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Discussion Starter #1
Hello,
I am trying to take all the right steps to see if my current Associate's Degree in Nursing will be accepted by the NMC and have just sent my information to NARIC and am awaiting their reply; I know it will be a few weeks before I hear from them. It is so hard for me to wait, though, as so much depends on if I can move this summer or go back to school for my bachelor's degree.
Anyone with any advice? Thank you for your time!! Kindest Regards~Franzi:)
 

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Hello,
I am trying to take all the right steps to see if my current Associate's Degree in Nursing will be accepted by the NMC and have just sent my information to NARIC and am awaiting their reply; I know it will be a few weeks before I hear from them. It is so hard for me to wait, though, as so much depends on if I can move this summer or go back to school for my bachelor's degree.
Anyone with any advice? Thank you for your time!! Kindest Regards~Franzi:)
I've done a bit of research on this and it appears that recently NMC has raised the barriers for non-EU/EEA nurses to be registered, with a lot of very detailed and bureaucratic requirements. For example everyone, including native English speaker, has to take IELTS test to prove their proficiency in English. And your training provider for nurse education has to complete very detailed forms setting out the content of the training you've received. One sticking point for many seems to be you need to have had a minimum of 4600 hours of direct nursing training, with half of that in a classroom or lab setting and 1533 hours in clinical settings. There doesn't seem to be an easy conversion tool for US credit-based record to the one computed by hours. You also need to remember (this is something I know about, as I have a family member in nursing here in UK) that there are fewer entry-level jobs available, and even newly qualified UK nurses are having trouble finding posts. This is to do with cutbacks in NHS. Another complicating factor is since EU/EEA-trained nurses can have their qualification recognised without assessment and language test, and since they can work without a work visa or permit, most employers don't sponsor non-EU nurses for visa, except for specialist and senior posts of which there is still a shortage. So the best course of action seems to be (but you must take professional advice on this) that you should get at least a few years' post-registration experience in US, perhaps taking further qualifications, before venturing to look for opportunities in UK.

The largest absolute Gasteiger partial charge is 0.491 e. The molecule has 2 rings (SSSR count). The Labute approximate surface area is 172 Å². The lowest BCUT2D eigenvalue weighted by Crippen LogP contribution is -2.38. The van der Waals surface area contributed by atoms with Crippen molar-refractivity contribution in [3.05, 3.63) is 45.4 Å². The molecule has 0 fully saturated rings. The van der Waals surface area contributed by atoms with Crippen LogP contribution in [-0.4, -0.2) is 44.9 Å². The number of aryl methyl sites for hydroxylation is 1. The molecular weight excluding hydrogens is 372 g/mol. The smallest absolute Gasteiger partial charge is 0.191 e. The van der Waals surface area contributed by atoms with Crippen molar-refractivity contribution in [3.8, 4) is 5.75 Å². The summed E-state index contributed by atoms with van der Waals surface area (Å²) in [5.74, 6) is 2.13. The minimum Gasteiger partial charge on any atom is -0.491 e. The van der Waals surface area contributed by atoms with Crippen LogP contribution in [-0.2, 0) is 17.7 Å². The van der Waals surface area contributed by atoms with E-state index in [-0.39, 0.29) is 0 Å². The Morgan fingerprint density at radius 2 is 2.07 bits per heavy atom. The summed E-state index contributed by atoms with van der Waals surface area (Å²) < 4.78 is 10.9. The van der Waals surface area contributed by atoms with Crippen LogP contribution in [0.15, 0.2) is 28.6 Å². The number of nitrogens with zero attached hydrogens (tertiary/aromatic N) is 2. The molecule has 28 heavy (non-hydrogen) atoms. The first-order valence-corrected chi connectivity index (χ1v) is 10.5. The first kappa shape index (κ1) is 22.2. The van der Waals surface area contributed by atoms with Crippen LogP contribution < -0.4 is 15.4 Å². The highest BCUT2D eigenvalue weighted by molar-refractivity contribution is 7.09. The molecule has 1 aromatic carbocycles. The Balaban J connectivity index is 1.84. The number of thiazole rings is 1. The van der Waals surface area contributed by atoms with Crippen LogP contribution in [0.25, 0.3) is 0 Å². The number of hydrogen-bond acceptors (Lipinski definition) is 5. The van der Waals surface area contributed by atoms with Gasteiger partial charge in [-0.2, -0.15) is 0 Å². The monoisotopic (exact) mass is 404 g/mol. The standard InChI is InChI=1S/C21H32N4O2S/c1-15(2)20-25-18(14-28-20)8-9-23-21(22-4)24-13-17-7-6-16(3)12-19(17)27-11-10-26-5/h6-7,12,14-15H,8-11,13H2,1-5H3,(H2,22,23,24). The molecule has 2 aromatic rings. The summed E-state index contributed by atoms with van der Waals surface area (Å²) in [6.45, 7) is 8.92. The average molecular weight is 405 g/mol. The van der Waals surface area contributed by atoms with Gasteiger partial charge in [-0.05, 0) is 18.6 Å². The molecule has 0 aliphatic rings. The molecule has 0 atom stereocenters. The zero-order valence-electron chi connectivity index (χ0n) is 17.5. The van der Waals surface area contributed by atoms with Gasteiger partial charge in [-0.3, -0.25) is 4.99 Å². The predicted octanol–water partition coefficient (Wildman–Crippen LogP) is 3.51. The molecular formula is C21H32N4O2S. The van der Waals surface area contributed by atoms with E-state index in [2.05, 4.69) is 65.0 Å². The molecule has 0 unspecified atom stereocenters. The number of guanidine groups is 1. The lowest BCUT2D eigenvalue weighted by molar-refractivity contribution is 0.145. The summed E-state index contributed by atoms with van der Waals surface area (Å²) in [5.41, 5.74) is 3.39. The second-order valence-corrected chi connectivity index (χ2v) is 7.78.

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Hello, and thank you once again for all your time and wisdoms!! In my excitement to post, I forgot to talk about the fact that I am American born, but through my mother I have Swiss Citizenship, with a Swiss passport, which I believe gives me EU privilages. While I think this will help me bypass the Visa part, I don't know if that will have any affect on my Associate's Degree qualifications?? Also, I have been working for 5 years as an RN already, would that somehow hlep with the amount of classroom/clinical hours needed?? Thank you Joppa, you've helped me in the past!!! Sincerely, Franzi